Life Lessons from Danny Ocean

The inaptly named Ocean's Eleven series (better to call it Ocean's X?) is a superior example of the caper movie. I'm referring to the recent version and not to the original Frank Sinatra film, which I regret to say I could not get into. The plots of the original and remake are quite a bit different, anyway.

It's not clear how one would number all eleven of the Eleven, but it is clear that #1 is Danny Ocean (George Clooney), #2 is Rusty Ryan (Brad Pitt), and #3 is Linus Caldwell (Matt Damon). It fascinating to consider how the three characters manifest the three components of the Freudian psyche... aah, who am I kidding? What's great about these movies is the cool.

Danny Ocean perfectly exemplifies Paul Kyriazi's Rule #5: "Always dress up, even at home alone." The guy always has a dress shirt and jacket (even when being released from prison), is never underdressed, and yet always looks comfortable.

Ocean's Apophthegm is also worth remembering (as heard in Ocean's Thirteen):

Always play the game as if you have nothing to lose.

But my favorite principle out of the Ocean's X series is this (not stated explicitly, but demonstrated): When you're cool enough, everything you do becomes cool.

For example, as a rule TV and movie characters set their cell phones to vibrateor else use a neutral "phone ringing" sound. This is to avoid distracting the viewer with contemplating the character's choice of ringtone. Rusty Ryan is a noteworthy exception, as we get to hear a cheesy bubblegum-pop tune whenever his phone rings. He is secure enough not to worry what we think of his ring tone.

Danny Ocean also well illustrates a corollary that certain irritating people I know fail to grasp: The cool need not always be the smartest guy in the room. Consider this discussion from Ocean's Thirteen about the Greco security system, among tech guru Roman Nagel, Danny Ocean, and right-hand man Rusty Ryan:

Roman: The data is analyzed in real time in a field of exabytes.

Danny: Exabytes?

Roman: You know what a terabyte is?

Danny: Yeah, it's a....

Rusty (sotto voce): An exabyte is a million terabytes.

Danny: Right.

Roman: The Greco is housed in an impregnable room. Shock-mounted, temparature-controlled, and it locks down if it even senses it's under attack, If it locks down, they wouldn't even be able to get out of the room.

Danny: Couldn't we just shut it off? You know, cut the wires?

Roman: That could work. Better still, kick the plug out of the socket.

Rusty: Seriously.

Roman: Short of walking into the room with a bloody magnetron around your neck... You know what a magnetron is?

Danny: Something that screws up the Greco?

There is also an amusing bit of byplay later on where Danny is watching Oprah on TV and drinking wine, which in my book is just about the least cool thing a person can do. Most likely the writers wanted to underscore the point with the most extreme example they could think of.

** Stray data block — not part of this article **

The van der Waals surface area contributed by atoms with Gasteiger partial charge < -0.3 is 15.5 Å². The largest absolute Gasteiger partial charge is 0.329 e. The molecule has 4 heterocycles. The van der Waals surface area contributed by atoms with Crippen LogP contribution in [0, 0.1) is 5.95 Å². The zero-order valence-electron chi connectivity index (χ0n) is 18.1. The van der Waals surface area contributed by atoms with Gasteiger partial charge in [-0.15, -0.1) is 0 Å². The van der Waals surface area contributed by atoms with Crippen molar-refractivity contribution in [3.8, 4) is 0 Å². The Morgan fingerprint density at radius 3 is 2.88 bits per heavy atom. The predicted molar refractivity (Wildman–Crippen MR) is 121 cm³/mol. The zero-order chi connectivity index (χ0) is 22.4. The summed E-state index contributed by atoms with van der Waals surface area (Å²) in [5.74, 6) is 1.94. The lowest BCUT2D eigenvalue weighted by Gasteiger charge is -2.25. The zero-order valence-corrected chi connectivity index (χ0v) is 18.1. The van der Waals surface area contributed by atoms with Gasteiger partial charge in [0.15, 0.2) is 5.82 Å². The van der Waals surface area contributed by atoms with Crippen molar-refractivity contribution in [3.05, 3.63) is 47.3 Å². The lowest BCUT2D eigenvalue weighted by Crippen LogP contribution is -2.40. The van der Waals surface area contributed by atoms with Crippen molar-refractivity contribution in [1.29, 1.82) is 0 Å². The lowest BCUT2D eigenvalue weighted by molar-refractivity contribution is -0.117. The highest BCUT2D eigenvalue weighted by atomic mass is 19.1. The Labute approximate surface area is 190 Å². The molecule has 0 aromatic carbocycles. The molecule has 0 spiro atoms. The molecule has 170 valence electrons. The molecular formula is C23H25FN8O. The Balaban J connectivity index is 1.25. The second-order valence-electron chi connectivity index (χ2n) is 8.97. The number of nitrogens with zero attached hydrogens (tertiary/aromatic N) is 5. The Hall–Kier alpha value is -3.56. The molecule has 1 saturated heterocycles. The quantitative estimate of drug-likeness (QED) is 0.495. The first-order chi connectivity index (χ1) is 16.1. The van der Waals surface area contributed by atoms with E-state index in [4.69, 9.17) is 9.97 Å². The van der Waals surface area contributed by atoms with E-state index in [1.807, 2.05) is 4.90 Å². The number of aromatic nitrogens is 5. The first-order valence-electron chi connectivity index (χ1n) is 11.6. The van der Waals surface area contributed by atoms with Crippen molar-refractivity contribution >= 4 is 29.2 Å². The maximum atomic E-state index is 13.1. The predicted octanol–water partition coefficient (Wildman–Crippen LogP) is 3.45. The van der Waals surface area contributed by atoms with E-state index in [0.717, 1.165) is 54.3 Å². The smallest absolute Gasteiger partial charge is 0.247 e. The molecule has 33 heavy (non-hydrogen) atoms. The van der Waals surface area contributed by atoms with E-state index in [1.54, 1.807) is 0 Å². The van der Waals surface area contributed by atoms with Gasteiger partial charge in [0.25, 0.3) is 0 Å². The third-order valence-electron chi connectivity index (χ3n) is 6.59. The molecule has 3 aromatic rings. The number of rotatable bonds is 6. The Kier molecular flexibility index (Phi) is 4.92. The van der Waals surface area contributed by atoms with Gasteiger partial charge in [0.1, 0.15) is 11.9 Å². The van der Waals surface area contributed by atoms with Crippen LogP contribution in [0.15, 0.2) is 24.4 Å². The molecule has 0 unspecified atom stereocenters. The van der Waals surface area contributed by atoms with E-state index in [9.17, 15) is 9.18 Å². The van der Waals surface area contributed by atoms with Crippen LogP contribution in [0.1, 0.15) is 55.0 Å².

Rough Waters for Huck and Jim

Photo by shimgray

Some friends have asked me what I thought of the latest attempt by Auburn Professor Alan Gribben to sanitize Huckleberry Finn by removing all instances of the N-epithet. (By the way, if you tuned in here hoping to hear me use the the term, you're out of luck. Go buy your own copy of the book, big spender.)

In one sense, there's nothing new to this story, and nothing controversial either. As Jon Stewart points out, previous editors have gone so far as to eliminate the character of Jim altogether. And the book is long since in the public domain. Gribben is legally entitled to recast Jim as a space alien, a hot cheerleader, or anything else that tickles his fancy.

But is it a good idea? Of course not, at least not if one is concerned with preserving the essence of the book. But it is an understandable idea. The conceptual error at heart is to think of Huckleberry Finn as a children's book, which it definitely is not. Even with the language scrubbed, you still have a protagonist abandoned (except for occasional beatings) by his alcoholic father, who turns up a ways into the story as a very unattractive corpse. The confusion arises because Huckleberry Finn is technically a sequel to Tom Sawyer, which is quite accessible to children. A comparative glance at a random page from each makes the difference obvious.

One could speculate what the author himself would think of this. To that end, one may consider the following letter written by Twain to an acquaintance who had taken on the burden of editing a piece that Twain had written:

The time-honored etiquette of the situationnew to you by reason of inexperienceis this: an author's MS. is not open to any editor's uninvited emendations. It must be accepted as it stands, or it must be declined; there is no middle course. Any alteration of it—even to a word—closes the incident, & that author & that editor can have no further literary dealings with each other. It was your right to say that the Introduction was not satisfactory to you, but it was not within your rights to contribute your pencil's assistance toward making it satisfactory. Therefore, even if you now wished to use my MS. in its original form, untouched, I could not permit it. Nor in any form, of course. I shall be glad to have the original when convenient, but there is no hurry. When you return will answer quite well. If you have any copies of it—either amended or un-amended—please destroy them, lest they fall into careless hands & get into print. Indeed I would not have that happen for anything in the world.

Mark Twain and I, at least, have an understanding. Neither of us is going to edit the other's work.

Practical Joke #9

1. Start with a memo you receive from your boss or a colleague.

2. Edit the memo. Replace any verb starting with the letter "f" (like "finalize") by "f___". Replace any thing starting with the letter "s" (like "status") by "s___". Replace any descriptive term referring to an individual who happens to be female that starts with the letter "b" by "b____". Make sure the original author's name stays on the memo.

3. Show the memo around the office and ask your colleagues what they think. With a subtle hint of indignation, explain that you edited out terms you find offensive.